‘I don’t want to stay another second in there. It burns cameras, the spider webs catch on my face, it stings my eyes, and it’s simply awful. On top of that, you don’t answer the phone.’
… Hmph… she let off a threatening voice. Even if I wasn’t looking directly at her, I could easily imagine the sullen look on her face.
“You’re still on about that? How persistent. Isn’t it fine? It connected eventually.”
‘Ah, you’re terrible. Do you know just how much terror I had to suppress walking through that house!?’
“Yeah, yeah, got it.”
‘I was ridiculously lonely until I got out. Please answer the phone quicker!’
“And I’m saying…”
… Until you got out?
“Hey, the phone connected after you got out?”
‘That’s right. What of it?’
… The phone line cut off because she entered the house.
It’s true, with signal jammers, you could interfere with a cell phone’s reception.
But would such a cutting-edge technology be placed in such a remote, savage land? More than that, a place without electricity, water, or gas?
It’s not like there were no ways to block a cellphone signal in a place without any existing infrastructure.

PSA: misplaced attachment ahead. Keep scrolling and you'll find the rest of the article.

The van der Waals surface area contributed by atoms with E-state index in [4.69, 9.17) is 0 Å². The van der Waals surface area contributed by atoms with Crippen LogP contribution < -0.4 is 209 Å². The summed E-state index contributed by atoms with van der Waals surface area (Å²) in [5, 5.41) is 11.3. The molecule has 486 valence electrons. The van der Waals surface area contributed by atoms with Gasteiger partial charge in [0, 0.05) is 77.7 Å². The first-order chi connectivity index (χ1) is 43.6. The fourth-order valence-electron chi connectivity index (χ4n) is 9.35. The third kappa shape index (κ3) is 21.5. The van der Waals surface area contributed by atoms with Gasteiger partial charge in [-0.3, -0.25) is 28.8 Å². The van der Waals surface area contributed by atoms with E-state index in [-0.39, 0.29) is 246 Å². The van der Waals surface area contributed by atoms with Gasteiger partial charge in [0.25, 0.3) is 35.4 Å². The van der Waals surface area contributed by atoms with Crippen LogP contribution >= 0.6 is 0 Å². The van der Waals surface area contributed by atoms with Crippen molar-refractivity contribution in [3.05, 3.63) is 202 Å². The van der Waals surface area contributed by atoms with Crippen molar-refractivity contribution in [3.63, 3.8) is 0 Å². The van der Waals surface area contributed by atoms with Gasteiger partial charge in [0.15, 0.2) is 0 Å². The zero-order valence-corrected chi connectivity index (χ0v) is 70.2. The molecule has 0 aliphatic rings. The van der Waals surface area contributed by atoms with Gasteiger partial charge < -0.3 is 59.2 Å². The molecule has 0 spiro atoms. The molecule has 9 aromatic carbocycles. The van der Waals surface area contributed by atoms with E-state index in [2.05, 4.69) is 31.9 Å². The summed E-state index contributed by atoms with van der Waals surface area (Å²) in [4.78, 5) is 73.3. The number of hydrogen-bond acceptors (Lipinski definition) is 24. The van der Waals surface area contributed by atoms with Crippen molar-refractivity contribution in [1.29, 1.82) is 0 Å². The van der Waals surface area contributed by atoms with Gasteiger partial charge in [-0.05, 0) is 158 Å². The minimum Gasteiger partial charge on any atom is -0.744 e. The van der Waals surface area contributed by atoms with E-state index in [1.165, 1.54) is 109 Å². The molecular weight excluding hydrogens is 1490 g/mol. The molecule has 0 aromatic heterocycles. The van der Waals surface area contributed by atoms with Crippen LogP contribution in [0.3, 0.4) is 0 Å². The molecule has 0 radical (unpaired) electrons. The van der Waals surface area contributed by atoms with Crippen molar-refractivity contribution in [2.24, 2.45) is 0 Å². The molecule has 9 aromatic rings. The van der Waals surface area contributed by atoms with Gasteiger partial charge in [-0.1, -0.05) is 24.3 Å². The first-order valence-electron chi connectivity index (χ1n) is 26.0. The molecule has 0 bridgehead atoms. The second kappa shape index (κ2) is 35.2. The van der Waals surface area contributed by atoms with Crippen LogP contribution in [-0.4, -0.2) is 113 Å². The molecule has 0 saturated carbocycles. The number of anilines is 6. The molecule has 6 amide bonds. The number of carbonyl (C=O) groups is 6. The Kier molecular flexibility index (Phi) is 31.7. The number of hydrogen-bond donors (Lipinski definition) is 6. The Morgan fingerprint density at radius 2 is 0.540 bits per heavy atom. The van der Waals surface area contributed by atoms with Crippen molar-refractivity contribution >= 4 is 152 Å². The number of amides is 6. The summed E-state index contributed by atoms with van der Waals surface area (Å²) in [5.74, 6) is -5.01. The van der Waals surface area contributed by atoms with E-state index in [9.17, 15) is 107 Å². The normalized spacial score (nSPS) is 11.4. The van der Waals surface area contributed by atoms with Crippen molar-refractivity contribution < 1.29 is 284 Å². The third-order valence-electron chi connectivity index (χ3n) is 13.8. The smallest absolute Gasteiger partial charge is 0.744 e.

… If you used magic, it wasn’t impossible.
Among the magicians, there are some skilled in magic to jam signals, apparently. There were many magic tools on the market that could easily interfere with weak signals.
Of course, interfering with a high-output signal would require an adequate amount of magic.
Though if it were only on the level of cell reception, it should be able to do it without too much of a hassle. But if it’s blocking the high output of a satellite phone, that should mean it would take a relatively powerful magic.
Who had done such a thing? Did that old dilapidated house really hold something they didn’t want anyone to know that badly?
My interest was suddenly welling up.
‘What is it?’
“Conduct a thorough examination.”
On my words, Jessica let out an unpleasant sound, but in the end, she gave a reluctant, ‘understood.’